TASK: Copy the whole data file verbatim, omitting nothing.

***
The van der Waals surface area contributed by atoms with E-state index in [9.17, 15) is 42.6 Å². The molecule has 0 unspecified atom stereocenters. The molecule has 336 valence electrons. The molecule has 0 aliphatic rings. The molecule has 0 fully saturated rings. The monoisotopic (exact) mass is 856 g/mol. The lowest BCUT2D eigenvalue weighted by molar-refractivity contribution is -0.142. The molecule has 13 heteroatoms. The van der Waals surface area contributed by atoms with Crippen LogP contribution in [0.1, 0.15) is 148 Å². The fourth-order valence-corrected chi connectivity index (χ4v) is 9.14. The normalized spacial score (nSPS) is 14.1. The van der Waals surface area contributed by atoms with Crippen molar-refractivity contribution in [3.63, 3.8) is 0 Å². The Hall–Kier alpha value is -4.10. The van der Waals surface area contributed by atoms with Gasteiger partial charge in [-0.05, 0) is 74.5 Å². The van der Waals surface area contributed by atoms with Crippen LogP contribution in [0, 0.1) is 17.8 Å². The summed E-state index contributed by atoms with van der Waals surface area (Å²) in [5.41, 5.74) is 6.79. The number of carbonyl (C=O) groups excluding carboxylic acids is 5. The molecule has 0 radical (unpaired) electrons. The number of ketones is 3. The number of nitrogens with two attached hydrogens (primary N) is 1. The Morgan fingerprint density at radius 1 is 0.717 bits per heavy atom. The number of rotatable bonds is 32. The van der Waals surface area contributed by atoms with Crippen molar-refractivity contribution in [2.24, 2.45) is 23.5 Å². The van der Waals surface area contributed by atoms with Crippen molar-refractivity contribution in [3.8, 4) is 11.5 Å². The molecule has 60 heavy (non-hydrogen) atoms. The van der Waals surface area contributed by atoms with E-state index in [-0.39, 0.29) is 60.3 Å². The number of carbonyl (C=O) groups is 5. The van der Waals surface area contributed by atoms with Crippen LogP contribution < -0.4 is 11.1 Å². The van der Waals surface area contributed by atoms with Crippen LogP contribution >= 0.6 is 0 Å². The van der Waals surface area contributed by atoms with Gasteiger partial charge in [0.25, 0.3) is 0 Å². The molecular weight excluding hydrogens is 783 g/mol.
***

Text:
The van der Waals surface area contributed by atoms with E-state index in [9.17, 15) is 42.6 Å². The molecule has 0 unspecified atom stereocenters. The molecule has 336 valence electrons. The molecule has 0 aliphatic rings. The molecule has 0 fully saturated rings. The monoisotopic (exact) mass is 856 g/mol. The lowest BCUT2D eigenvalue weighted by molar-refractivity contribution is -0.142. The molecule has 13 heteroatoms. The van der Waals surface area contributed by atoms with Crippen LogP contribution in [0.1, 0.15) is 148 Å². The fourth-order valence-corrected chi connectivity index (χ4v) is 9.14. The normalized spacial score (nSPS) is 14.1. The van der Waals surface area contributed by atoms with Crippen molar-refractivity contribution in [3.63, 3.8) is 0 Å². The Hall–Kier alpha value is -4.10. The van der Waals surface area contributed by atoms with Gasteiger partial charge in [-0.05, 0) is 74.5 Å². The van der Waals surface area contributed by atoms with Crippen LogP contribution in [0, 0.1) is 17.8 Å². The summed E-state index contributed by atoms with van der Waals surface area (Å²) in [5.41, 5.74) is 6.79. The number of carbonyl (C=O) groups excluding carboxylic acids is 5. The molecule has 0 radical (unpaired) electrons. The number of ketones is 3. The number of nitrogens with two attached hydrogens (primary N) is 1. The Morgan fingerprint density at radius 1 is 0.717 bits per heavy atom. The number of rotatable bonds is 32. The van der Waals surface area contributed by atoms with Crippen molar-refractivity contribution in [2.24, 2.45) is 23.5 Å². The van der Waals surface area contributed by atoms with Crippen molar-refractivity contribution in [3.8, 4) is 11.5 Å². The molecule has 60 heavy (non-hydrogen) atoms. The van der Waals surface area contributed by atoms with E-state index in [-0.39, 0.29) is 60.3 Å². The number of carbonyl (C=O) groups is 5. The van der Waals surface area contributed by atoms with Crippen LogP contribution < -0.4 is 11.1 Å². The van der Waals surface area contributed by atoms with Crippen LogP contribution >= 0.6 is 0 Å². The van der Waals surface area contributed by atoms with Gasteiger partial charge in [0.25, 0.3) is 0 Å². The molecular weight excluding hydrogens is 783 g/mol.